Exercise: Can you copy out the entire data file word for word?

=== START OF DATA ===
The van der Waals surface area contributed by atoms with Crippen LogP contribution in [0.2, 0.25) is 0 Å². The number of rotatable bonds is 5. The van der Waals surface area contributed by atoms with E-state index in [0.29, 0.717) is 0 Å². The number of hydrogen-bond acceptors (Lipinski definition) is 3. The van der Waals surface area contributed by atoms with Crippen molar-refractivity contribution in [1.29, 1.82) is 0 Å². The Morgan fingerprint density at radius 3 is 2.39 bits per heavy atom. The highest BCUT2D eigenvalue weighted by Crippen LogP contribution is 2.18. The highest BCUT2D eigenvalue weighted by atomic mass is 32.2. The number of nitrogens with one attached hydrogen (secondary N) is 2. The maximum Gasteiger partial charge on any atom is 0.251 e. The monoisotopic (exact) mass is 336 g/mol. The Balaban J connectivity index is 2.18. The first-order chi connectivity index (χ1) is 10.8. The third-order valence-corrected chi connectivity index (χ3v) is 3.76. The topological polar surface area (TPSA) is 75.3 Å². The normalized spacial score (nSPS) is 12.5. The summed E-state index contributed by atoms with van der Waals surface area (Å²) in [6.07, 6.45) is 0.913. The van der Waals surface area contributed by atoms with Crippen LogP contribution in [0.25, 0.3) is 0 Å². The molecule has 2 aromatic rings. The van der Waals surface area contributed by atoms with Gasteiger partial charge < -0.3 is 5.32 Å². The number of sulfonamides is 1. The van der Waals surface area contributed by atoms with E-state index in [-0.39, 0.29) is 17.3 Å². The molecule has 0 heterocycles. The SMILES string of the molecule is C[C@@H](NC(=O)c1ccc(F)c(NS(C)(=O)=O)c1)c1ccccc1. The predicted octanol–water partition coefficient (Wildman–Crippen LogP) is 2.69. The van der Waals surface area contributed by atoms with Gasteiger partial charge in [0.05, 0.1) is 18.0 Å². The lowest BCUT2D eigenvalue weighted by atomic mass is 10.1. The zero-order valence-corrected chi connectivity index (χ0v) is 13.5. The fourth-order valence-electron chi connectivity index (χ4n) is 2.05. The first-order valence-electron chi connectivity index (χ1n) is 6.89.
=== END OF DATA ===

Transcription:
The van der Waals surface area contributed by atoms with Crippen LogP contribution in [0.2, 0.25) is 0 Å². The number of rotatable bonds is 5. The van der Waals surface area contributed by atoms with E-state index in [0.29, 0.717) is 0 Å². The number of hydrogen-bond acceptors (Lipinski definition) is 3. The van der Waals surface area contributed by atoms with Crippen molar-refractivity contribution in [1.29, 1.82) is 0 Å². The Morgan fingerprint density at radius 3 is 2.39 bits per heavy atom. The highest BCUT2D eigenvalue weighted by Crippen LogP contribution is 2.18. The highest BCUT2D eigenvalue weighted by atomic mass is 32.2. The number of nitrogens with one attached hydrogen (secondary N) is 2. The maximum Gasteiger partial charge on any atom is 0.251 e. The monoisotopic (exact) mass is 336 g/mol. The Balaban J connectivity index is 2.18. The first-order chi connectivity index (χ1) is 10.8. The third-order valence-corrected chi connectivity index (χ3v) is 3.76. The topological polar surface area (TPSA) is 75.3 Å². The normalized spacial score (nSPS) is 12.5. The summed E-state index contributed by atoms with van der Waals surface area (Å²) in [6.07, 6.45) is 0.913. The van der Waals surface area contributed by atoms with Crippen LogP contribution in [0.25, 0.3) is 0 Å². The molecule has 2 aromatic rings. The van der Waals surface area contributed by atoms with Gasteiger partial charge < -0.3 is 5.32 Å². The number of sulfonamides is 1. The van der Waals surface area contributed by atoms with E-state index in [-0.39, 0.29) is 17.3 Å². The molecule has 0 heterocycles. The SMILES string of the molecule is C[C@@H](NC(=O)c1ccc(F)c(NS(C)(=O)=O)c1)c1ccccc1. The predicted octanol–water partition coefficient (Wildman–Crippen LogP) is 2.69. The van der Waals surface area contributed by atoms with Gasteiger partial charge in [0.05, 0.1) is 18.0 Å². The lowest BCUT2D eigenvalue weighted by atomic mass is 10.1. The zero-order valence-corrected chi connectivity index (χ0v) is 13.5. The fourth-order valence-electron chi connectivity index (χ4n) is 2.05. The first-order valence-electron chi connectivity index (χ1n) is 6.89.